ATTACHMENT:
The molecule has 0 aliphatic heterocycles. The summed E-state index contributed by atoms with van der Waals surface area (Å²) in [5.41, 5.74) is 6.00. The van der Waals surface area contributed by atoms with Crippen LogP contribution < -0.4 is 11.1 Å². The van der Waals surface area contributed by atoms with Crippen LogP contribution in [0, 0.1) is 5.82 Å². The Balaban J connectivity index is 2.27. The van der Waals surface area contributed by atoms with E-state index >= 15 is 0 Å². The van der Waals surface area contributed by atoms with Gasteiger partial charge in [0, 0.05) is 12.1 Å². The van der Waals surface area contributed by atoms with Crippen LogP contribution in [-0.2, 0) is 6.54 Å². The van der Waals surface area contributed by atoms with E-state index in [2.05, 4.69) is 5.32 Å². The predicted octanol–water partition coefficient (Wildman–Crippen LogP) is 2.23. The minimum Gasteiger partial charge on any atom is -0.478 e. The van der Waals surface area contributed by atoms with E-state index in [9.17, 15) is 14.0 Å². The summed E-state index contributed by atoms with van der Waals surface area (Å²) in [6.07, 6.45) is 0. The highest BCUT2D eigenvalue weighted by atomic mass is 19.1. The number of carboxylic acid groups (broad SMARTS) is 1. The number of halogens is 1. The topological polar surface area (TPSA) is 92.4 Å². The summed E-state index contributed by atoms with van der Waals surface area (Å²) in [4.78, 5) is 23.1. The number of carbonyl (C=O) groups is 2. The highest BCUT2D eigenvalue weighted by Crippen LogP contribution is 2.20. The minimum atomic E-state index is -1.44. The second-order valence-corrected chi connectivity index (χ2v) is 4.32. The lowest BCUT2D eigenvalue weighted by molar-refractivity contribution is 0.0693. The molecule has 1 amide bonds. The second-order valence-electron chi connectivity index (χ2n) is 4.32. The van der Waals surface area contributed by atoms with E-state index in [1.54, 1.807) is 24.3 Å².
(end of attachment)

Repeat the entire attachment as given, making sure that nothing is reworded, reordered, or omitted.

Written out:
The molecule has 0 aliphatic heterocycles. The summed E-state index contributed by atoms with van der Waals surface area (Å²) in [5.41, 5.74) is 6.00. The van der Waals surface area contributed by atoms with Crippen LogP contribution < -0.4 is 11.1 Å². The van der Waals surface area contributed by atoms with Crippen LogP contribution in [0, 0.1) is 5.82 Å². The Balaban J connectivity index is 2.27. The van der Waals surface area contributed by atoms with E-state index >= 15 is 0 Å². The van der Waals surface area contributed by atoms with Gasteiger partial charge in [0, 0.05) is 12.1 Å². The van der Waals surface area contributed by atoms with Crippen LogP contribution in [-0.2, 0) is 6.54 Å². The van der Waals surface area contributed by atoms with E-state index in [2.05, 4.69) is 5.32 Å². The predicted octanol–water partition coefficient (Wildman–Crippen LogP) is 2.23. The minimum Gasteiger partial charge on any atom is -0.478 e. The van der Waals surface area contributed by atoms with E-state index in [9.17, 15) is 14.0 Å². The summed E-state index contributed by atoms with van der Waals surface area (Å²) in [6.07, 6.45) is 0. The highest BCUT2D eigenvalue weighted by atomic mass is 19.1. The number of carboxylic acid groups (broad SMARTS) is 1. The number of halogens is 1. The topological polar surface area (TPSA) is 92.4 Å². The summed E-state index contributed by atoms with van der Waals surface area (Å²) in [4.78, 5) is 23.1. The number of carbonyl (C=O) groups is 2. The highest BCUT2D eigenvalue weighted by Crippen LogP contribution is 2.20. The minimum atomic E-state index is -1.44. The second-order valence-corrected chi connectivity index (χ2v) is 4.32. The lowest BCUT2D eigenvalue weighted by molar-refractivity contribution is 0.0693. The molecule has 1 amide bonds. The second-order valence-electron chi connectivity index (χ2n) is 4.32. The van der Waals surface area contributed by atoms with E-state index in [1.54, 1.807) is 24.3 Å².